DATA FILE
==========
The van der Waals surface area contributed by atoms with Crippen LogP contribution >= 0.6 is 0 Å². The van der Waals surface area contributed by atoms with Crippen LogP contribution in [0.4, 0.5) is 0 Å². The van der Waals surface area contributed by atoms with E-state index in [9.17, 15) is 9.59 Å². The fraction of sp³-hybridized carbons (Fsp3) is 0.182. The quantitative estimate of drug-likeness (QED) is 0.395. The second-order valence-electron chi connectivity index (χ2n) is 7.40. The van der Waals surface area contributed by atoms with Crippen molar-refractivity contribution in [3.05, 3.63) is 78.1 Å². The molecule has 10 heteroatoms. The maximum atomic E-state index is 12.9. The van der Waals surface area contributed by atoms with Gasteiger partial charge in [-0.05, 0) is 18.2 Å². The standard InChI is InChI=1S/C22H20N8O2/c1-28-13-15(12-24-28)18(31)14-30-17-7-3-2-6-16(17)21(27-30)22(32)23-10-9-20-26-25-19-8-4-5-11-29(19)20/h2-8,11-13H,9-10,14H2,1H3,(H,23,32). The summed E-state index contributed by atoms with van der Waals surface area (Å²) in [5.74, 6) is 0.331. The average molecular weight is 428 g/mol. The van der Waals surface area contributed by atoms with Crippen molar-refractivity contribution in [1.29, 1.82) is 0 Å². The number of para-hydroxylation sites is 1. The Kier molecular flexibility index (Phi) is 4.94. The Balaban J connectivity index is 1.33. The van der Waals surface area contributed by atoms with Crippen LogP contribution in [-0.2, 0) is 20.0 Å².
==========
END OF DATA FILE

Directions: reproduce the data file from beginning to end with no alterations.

The van der Waals surface area contributed by atoms with Crippen LogP contribution >= 0.6 is 0 Å². The van der Waals surface area contributed by atoms with Crippen LogP contribution in [0.4, 0.5) is 0 Å². The van der Waals surface area contributed by atoms with E-state index in [9.17, 15) is 9.59 Å². The fraction of sp³-hybridized carbons (Fsp3) is 0.182. The quantitative estimate of drug-likeness (QED) is 0.395. The second-order valence-electron chi connectivity index (χ2n) is 7.40. The van der Waals surface area contributed by atoms with Crippen molar-refractivity contribution in [3.05, 3.63) is 78.1 Å². The molecule has 10 heteroatoms. The maximum atomic E-state index is 12.9. The van der Waals surface area contributed by atoms with Gasteiger partial charge in [-0.05, 0) is 18.2 Å². The standard InChI is InChI=1S/C22H20N8O2/c1-28-13-15(12-24-28)18(31)14-30-17-7-3-2-6-16(17)21(27-30)22(32)23-10-9-20-26-25-19-8-4-5-11-29(19)20/h2-8,11-13H,9-10,14H2,1H3,(H,23,32). The summed E-state index contributed by atoms with van der Waals surface area (Å²) in [5.74, 6) is 0.331. The average molecular weight is 428 g/mol. The van der Waals surface area contributed by atoms with Crippen molar-refractivity contribution in [1.29, 1.82) is 0 Å². The number of para-hydroxylation sites is 1. The Kier molecular flexibility index (Phi) is 4.94. The Balaban J connectivity index is 1.33. The van der Waals surface area contributed by atoms with Crippen LogP contribution in [-0.2, 0) is 20.0 Å².